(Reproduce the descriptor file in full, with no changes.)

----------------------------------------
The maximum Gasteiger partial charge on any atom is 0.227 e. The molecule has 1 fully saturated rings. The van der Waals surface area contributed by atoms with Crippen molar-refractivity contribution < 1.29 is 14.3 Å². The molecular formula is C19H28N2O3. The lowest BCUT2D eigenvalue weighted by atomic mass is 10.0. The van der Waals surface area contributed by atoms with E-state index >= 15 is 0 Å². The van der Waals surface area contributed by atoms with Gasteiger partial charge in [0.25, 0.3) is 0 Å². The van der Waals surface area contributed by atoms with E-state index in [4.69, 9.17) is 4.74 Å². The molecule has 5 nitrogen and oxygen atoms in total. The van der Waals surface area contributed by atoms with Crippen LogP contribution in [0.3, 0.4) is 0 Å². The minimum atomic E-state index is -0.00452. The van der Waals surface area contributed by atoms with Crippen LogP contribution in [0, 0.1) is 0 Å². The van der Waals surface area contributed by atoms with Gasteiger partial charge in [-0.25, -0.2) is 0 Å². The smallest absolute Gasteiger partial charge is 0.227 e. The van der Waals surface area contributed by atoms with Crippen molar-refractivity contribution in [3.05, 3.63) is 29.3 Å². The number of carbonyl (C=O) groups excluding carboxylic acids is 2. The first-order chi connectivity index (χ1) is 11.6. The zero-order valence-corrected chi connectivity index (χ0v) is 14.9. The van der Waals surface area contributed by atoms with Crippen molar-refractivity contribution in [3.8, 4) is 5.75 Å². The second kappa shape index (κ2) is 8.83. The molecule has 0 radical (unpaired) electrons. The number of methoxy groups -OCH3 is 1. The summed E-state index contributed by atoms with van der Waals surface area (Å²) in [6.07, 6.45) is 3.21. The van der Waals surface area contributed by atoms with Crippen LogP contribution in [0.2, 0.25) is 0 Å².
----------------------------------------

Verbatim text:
The maximum Gasteiger partial charge on any atom is 0.227 e. The molecule has 1 fully saturated rings. The van der Waals surface area contributed by atoms with Crippen molar-refractivity contribution < 1.29 is 14.3 Å². The molecular formula is C19H28N2O3. The lowest BCUT2D eigenvalue weighted by atomic mass is 10.0. The van der Waals surface area contributed by atoms with E-state index >= 15 is 0 Å². The van der Waals surface area contributed by atoms with Gasteiger partial charge in [0.25, 0.3) is 0 Å². The van der Waals surface area contributed by atoms with E-state index in [4.69, 9.17) is 4.74 Å². The molecule has 5 nitrogen and oxygen atoms in total. The van der Waals surface area contributed by atoms with Crippen LogP contribution in [0.3, 0.4) is 0 Å². The minimum atomic E-state index is -0.00452. The van der Waals surface area contributed by atoms with Crippen LogP contribution in [0, 0.1) is 0 Å². The van der Waals surface area contributed by atoms with Gasteiger partial charge in [-0.25, -0.2) is 0 Å². The smallest absolute Gasteiger partial charge is 0.227 e. The van der Waals surface area contributed by atoms with Crippen molar-refractivity contribution in [3.05, 3.63) is 29.3 Å². The number of carbonyl (C=O) groups excluding carboxylic acids is 2. The first-order chi connectivity index (χ1) is 11.6. The zero-order valence-corrected chi connectivity index (χ0v) is 14.9. The van der Waals surface area contributed by atoms with Crippen molar-refractivity contribution in [3.8, 4) is 5.75 Å². The second kappa shape index (κ2) is 8.83. The molecule has 0 radical (unpaired) electrons. The number of methoxy groups -OCH3 is 1. The summed E-state index contributed by atoms with van der Waals surface area (Å²) in [6.07, 6.45) is 3.21. The van der Waals surface area contributed by atoms with Crippen LogP contribution in [0.2, 0.25) is 0 Å².